Cultural Appropriation

Costumes like this ‘Women’s Native American Costume’ from Walmart are increasingly common, yet often contribute to cultural appropriation. Photo from

One of the biggest issues society is facing is cultural appropriation. So, the big question the majority is asking: “What is cultural appropriation?” Well, the Oxford Dictionary defines it as, “the unacknowledged or inappropriate adoption of the customs, practices, ideas, etc. of one people or society by members of another and typically more dominant people or society.” However, what makes it appropriation is, “Taking intellectual property, traditional knowledge, cultural expressions, or artifacts from someone else’s culture without permission. It’s most likely to be harmful when the source community is a minority group that has been oppressed or exploited in other ways or when the object of appropriation is particularly sensitive,” according to the National Conference for Community and Justice. We see examples of it plastered over the internet with people wearing “sexy” kimonos, traditional Native American outfits as costumes, and non-African-Americans wearing box-braids without belonging to that culture. 

As a POC (person of color), it hurts to see my culture used as Halloween costumes and be used by people who aren’t a part of it. To see people wear “Native costumes” makes it look like my culture is something to be toyed around with, or be perceived as less important. The traditional clothing of every tribe has a rich and beautiful history associated with them and to see it boiled down to a skimpy “sexy Native costume,” cuts deep. As people who know me, I am a proud Latina and when I see non-Hispanic people representing the whole with a sombrero and holding a taco isn’t even hurtful; it’s flat out racist.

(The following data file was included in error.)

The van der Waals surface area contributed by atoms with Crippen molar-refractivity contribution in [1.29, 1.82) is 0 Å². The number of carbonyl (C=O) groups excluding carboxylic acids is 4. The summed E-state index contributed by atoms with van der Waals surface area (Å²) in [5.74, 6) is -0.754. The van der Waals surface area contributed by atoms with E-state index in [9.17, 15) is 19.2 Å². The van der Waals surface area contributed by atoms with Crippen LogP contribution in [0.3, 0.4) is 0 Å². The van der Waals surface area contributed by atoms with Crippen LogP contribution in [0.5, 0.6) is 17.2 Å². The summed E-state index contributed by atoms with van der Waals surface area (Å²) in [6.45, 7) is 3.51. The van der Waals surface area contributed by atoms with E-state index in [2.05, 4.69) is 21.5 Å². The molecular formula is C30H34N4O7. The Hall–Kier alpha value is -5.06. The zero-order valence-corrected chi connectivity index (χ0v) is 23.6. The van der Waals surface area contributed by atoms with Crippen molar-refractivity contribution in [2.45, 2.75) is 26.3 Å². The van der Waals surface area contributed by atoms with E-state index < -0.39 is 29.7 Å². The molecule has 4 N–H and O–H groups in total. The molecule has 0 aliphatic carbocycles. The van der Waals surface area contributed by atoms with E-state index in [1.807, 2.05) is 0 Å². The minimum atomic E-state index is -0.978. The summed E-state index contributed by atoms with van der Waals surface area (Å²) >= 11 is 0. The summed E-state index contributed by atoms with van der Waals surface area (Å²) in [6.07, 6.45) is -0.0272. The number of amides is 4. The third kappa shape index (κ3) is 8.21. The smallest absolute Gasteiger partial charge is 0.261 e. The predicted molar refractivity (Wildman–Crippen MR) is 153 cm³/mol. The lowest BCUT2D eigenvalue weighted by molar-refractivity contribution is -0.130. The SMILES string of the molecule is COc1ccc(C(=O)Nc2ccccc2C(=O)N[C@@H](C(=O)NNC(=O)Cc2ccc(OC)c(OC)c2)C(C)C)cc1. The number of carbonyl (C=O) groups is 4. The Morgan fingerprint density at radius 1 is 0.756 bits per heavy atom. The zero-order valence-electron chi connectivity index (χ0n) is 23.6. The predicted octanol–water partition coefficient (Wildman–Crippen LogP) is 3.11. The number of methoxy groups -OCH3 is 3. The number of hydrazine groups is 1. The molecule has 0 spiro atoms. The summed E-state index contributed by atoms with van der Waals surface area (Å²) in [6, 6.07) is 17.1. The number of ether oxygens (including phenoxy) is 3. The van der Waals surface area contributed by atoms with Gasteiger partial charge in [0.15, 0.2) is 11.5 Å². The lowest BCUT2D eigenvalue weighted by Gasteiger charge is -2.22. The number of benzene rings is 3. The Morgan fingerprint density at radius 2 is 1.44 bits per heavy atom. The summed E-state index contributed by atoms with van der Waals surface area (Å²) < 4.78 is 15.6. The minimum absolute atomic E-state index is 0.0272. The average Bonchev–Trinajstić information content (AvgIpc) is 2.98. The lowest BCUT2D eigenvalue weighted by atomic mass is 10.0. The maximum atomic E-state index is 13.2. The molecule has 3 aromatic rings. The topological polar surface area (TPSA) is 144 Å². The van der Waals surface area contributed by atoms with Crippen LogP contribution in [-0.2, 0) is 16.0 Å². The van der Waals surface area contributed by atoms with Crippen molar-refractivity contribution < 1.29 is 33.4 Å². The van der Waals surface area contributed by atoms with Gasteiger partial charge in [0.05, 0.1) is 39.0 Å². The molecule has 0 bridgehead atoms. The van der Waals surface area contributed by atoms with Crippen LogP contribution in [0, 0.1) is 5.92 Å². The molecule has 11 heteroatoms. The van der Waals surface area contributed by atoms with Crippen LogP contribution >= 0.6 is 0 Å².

White models in Japanese fashion brand Comme des Garcons’ show wear cornrow wigs this past January. Photo from Getty Images.

The same level of hurt applies when people who aren’t African-American wear symbolic hairstyles like box braids. The hairstyle has a deep-rooted history for people who are African-American and when society sees that they have their hair like that, it becomes “ghetto,” and, “unprofessional;” and then society praises the hairstyles on caucasian models and caucasian people. Examples of this are everywhere, as society saw from the brand Comme des Garcons when they had white models wearing cornrow wigs down the runway. The bigger issue is when cultures and cultural aspects are used by celebrities and famous people, and suddenly, cultural “fashion” is popular. 

Now, there is a difference between cultural appropriation and cultural appreciation, which can be defined as when one sees another culture and wants to understand, listen and learn about it without any personal motives or personal gain. To want to learn about a different culture and to be able to talk to people from those cultures is appreciation. What’s not okay is to use the culture for personal gain; that’s when it crosses the line from appreciation into appropriation.  I had a friend ask me about dream-catchers and if she was allowed to have one in fear of being offensive and it was a touching moment for both of us. Learning about other people’s cultures is something that, in my opinion, should just be common sense. To me, just taking parts of other cultures for my own benefit is something that I know, but also feel is wrong. So when someone is making this decision and then goes to apologize with something like, “I didn’t know it meant something,” it sounds like nonsense. We live in a day and age where the world is at our fingertips, so the fact that they couldn’t take five minutes to search how offensive it is to wear a headdress as a non-Indigenous person doesn’t make any kind of sense.

In today’s modern age where we basically carry the world’s information at our fingertips, I personally am no longer accepting excuses that are laced with the words, “I didn’t know.” It takes about five minutes to learn if something is important or culturally symbolic, and laziness isn’t cutting it anymore. I am proud of my culture and I’m not going to let lazy people use my culture for an aesthetic picture on Instagram.